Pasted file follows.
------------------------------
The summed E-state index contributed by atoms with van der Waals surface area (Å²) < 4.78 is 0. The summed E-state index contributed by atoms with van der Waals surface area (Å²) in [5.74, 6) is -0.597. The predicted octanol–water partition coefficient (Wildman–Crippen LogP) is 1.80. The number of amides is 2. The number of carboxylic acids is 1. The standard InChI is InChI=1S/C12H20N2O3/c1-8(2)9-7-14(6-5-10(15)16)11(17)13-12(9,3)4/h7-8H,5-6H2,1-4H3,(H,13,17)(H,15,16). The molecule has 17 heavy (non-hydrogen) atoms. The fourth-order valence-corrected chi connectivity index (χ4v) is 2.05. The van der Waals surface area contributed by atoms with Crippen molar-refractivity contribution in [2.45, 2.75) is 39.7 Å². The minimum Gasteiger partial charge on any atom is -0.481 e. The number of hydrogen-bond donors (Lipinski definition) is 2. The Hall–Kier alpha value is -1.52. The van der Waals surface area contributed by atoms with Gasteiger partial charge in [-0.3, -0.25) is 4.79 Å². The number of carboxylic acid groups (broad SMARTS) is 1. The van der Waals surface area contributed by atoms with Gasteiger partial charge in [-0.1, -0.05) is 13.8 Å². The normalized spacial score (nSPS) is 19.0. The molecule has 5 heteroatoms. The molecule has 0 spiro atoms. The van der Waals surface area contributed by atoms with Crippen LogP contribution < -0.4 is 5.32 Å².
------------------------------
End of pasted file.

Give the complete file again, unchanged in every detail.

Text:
The summed E-state index contributed by atoms with van der Waals surface area (Å²) < 4.78 is 0. The summed E-state index contributed by atoms with van der Waals surface area (Å²) in [5.74, 6) is -0.597. The predicted octanol–water partition coefficient (Wildman–Crippen LogP) is 1.80. The number of amides is 2. The number of carboxylic acids is 1. The standard InChI is InChI=1S/C12H20N2O3/c1-8(2)9-7-14(6-5-10(15)16)11(17)13-12(9,3)4/h7-8H,5-6H2,1-4H3,(H,13,17)(H,15,16). The molecule has 17 heavy (non-hydrogen) atoms. The fourth-order valence-corrected chi connectivity index (χ4v) is 2.05. The van der Waals surface area contributed by atoms with Crippen molar-refractivity contribution in [2.45, 2.75) is 39.7 Å². The minimum Gasteiger partial charge on any atom is -0.481 e. The number of hydrogen-bond donors (Lipinski definition) is 2. The Hall–Kier alpha value is -1.52. The van der Waals surface area contributed by atoms with Gasteiger partial charge in [-0.3, -0.25) is 4.79 Å². The number of carboxylic acid groups (broad SMARTS) is 1. The van der Waals surface area contributed by atoms with Gasteiger partial charge in [-0.1, -0.05) is 13.8 Å². The normalized spacial score (nSPS) is 19.0. The molecule has 5 heteroatoms. The molecule has 0 spiro atoms. The van der Waals surface area contributed by atoms with Crippen LogP contribution < -0.4 is 5.32 Å².